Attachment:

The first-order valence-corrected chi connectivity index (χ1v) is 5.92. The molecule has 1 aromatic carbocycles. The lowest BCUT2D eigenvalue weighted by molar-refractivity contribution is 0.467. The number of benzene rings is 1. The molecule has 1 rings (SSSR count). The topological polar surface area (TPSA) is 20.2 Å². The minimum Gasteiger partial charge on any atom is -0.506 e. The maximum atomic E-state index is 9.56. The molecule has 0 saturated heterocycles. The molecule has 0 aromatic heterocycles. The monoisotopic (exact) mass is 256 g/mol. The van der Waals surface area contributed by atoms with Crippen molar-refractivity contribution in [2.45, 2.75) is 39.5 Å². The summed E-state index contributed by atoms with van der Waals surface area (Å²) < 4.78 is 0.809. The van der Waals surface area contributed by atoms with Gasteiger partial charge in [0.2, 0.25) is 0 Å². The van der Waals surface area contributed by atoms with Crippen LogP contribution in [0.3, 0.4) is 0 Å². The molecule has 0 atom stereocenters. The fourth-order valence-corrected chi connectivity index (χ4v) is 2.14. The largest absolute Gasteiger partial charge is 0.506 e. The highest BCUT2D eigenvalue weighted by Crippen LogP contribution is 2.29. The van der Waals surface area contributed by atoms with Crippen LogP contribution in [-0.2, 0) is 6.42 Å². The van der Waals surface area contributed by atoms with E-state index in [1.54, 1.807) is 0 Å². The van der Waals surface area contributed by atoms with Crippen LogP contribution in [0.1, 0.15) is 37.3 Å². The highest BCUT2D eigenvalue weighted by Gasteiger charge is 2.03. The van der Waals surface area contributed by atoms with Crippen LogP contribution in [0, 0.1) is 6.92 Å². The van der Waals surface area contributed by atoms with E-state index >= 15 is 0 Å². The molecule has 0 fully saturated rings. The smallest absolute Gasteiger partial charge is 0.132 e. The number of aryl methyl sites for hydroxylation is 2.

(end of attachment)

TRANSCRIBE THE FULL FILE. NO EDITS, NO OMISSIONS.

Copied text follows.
The first-order valence-corrected chi connectivity index (χ1v) is 5.92. The molecule has 1 aromatic carbocycles. The lowest BCUT2D eigenvalue weighted by molar-refractivity contribution is 0.467. The number of benzene rings is 1. The molecule has 1 rings (SSSR count). The topological polar surface area (TPSA) is 20.2 Å². The minimum Gasteiger partial charge on any atom is -0.506 e. The maximum atomic E-state index is 9.56. The molecule has 0 saturated heterocycles. The molecule has 0 aromatic heterocycles. The monoisotopic (exact) mass is 256 g/mol. The van der Waals surface area contributed by atoms with Crippen molar-refractivity contribution in [2.45, 2.75) is 39.5 Å². The summed E-state index contributed by atoms with van der Waals surface area (Å²) < 4.78 is 0.809. The van der Waals surface area contributed by atoms with Gasteiger partial charge in [0.2, 0.25) is 0 Å². The van der Waals surface area contributed by atoms with Crippen LogP contribution in [0.3, 0.4) is 0 Å². The molecule has 0 atom stereocenters. The fourth-order valence-corrected chi connectivity index (χ4v) is 2.14. The largest absolute Gasteiger partial charge is 0.506 e. The highest BCUT2D eigenvalue weighted by Crippen LogP contribution is 2.29. The van der Waals surface area contributed by atoms with Crippen LogP contribution in [-0.2, 0) is 6.42 Å². The van der Waals surface area contributed by atoms with E-state index in [1.54, 1.807) is 0 Å². The van der Waals surface area contributed by atoms with Crippen LogP contribution in [0.1, 0.15) is 37.3 Å². The highest BCUT2D eigenvalue weighted by Gasteiger charge is 2.03. The van der Waals surface area contributed by atoms with Crippen LogP contribution in [0, 0.1) is 6.92 Å². The van der Waals surface area contributed by atoms with E-state index >= 15 is 0 Å². The molecule has 0 fully saturated rings. The smallest absolute Gasteiger partial charge is 0.132 e. The number of aryl methyl sites for hydroxylation is 2.